It had to offer good edge to edge and corner to corner sharpness as well as flatness of field at full aperture and improve to near maximum by stopping down two stops. To do this they were willing to trade off the outstanding central sharpness and high contrast demonstrated by many Japanese lenses. In addition, they were after 'plastische' - a particularly characteristicful Leitz rendering - long before people had caught onto 'bokeh'. They wanted their kit to do all it could to assist the photographer in creating depth (3D) in two-dimensional image capture and replication.

    Me? I just try to take some good photographs ...
     
  14. Rushfan

    Rushfan Well-Known Member

    I owned a classic M6 a few years ago but decided it was too fiddly to load with my fingers of butter and fists of ham. However, I missed the beautiful quality images it produced and its portability - so much that when my 50th birthday arrived last month I splashed out and bought a replacement from a chap I got to know via a film-based website forum.

    The best advice I can give anyone before buying is to think very carefully about what lenses you like to use and what subjects they will be used to shoot. As TimF quite rightly showed, bright-lines vary from model to model and even within models between viewfinder magnifications. If metering "in camera" is a must have then your choice is limited yet further.

    As I will use the camera to shoot landscapes and travel / street (and I don't want to have to either rely on "sunny 16" or take a hand-held meter wherever I go) I went for an M6 TTL with a 28mm Elmarit-M f2.8 and a 50mm Summicron-M f2.0. All are in lovely condition.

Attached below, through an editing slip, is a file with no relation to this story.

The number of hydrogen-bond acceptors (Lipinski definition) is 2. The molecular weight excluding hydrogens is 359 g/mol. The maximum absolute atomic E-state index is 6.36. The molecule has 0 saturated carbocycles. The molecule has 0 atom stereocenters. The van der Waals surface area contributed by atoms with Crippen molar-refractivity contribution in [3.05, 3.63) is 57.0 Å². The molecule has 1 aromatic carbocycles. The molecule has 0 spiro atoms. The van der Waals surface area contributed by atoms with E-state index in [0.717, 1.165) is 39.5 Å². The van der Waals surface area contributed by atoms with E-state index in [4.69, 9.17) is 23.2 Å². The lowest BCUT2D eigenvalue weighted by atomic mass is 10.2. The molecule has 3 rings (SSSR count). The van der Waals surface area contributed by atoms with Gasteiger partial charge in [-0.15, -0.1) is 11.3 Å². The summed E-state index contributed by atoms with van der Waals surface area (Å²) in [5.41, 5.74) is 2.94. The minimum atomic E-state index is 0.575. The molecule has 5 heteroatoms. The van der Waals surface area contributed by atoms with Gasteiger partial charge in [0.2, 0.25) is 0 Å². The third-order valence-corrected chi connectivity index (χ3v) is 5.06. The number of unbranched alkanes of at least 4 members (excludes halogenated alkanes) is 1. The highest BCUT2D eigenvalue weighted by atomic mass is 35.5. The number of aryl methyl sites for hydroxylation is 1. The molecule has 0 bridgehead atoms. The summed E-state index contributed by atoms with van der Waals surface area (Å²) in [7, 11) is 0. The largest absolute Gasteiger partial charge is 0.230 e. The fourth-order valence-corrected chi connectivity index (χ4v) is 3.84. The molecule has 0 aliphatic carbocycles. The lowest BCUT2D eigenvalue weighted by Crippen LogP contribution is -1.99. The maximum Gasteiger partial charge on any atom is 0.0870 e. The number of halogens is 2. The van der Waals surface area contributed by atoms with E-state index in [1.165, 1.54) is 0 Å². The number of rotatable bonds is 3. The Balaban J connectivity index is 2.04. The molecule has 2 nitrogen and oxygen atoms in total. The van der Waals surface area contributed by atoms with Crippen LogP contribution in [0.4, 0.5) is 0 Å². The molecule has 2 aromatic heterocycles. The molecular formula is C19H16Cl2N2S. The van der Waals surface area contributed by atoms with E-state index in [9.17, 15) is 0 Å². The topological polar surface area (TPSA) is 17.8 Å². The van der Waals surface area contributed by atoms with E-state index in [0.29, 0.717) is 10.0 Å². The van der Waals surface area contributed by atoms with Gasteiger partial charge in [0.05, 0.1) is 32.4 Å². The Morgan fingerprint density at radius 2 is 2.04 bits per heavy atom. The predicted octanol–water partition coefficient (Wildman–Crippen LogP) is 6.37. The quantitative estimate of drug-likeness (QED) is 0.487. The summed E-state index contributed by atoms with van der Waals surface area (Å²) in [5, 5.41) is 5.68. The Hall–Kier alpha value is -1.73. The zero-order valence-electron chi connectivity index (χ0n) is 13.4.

I intend to start shooting some portraits, so I bought a rather battered 9cm Elmar f4.0 and stuck an LTM to Leica bayonet converter on the back. This is a 1930's lens - uncoated as far as I can see - and with a fair degree of scratching and marks on the front element. Ironically, although my other two lenses are pristine, optically, and produce images as sharp as it's possible to take, the old Elmar has a beautiful softness to it which kind of appeals to me. Not a bad buy for £50.

    Rangefinder shooting isn't for everyone and I will still hold onto my SLR / DSLR and MF gear as it's different strokes for different folks when you want to do sports / macro or more detailed landscapes.
     
  15. Brian

    Brian Venerable Elder

    [​IMG]





    I am often tempted to buy a roll of film.

    Re the Voigtlander lenses. I would put them the equal if not better to most pre ASP Leica lenses.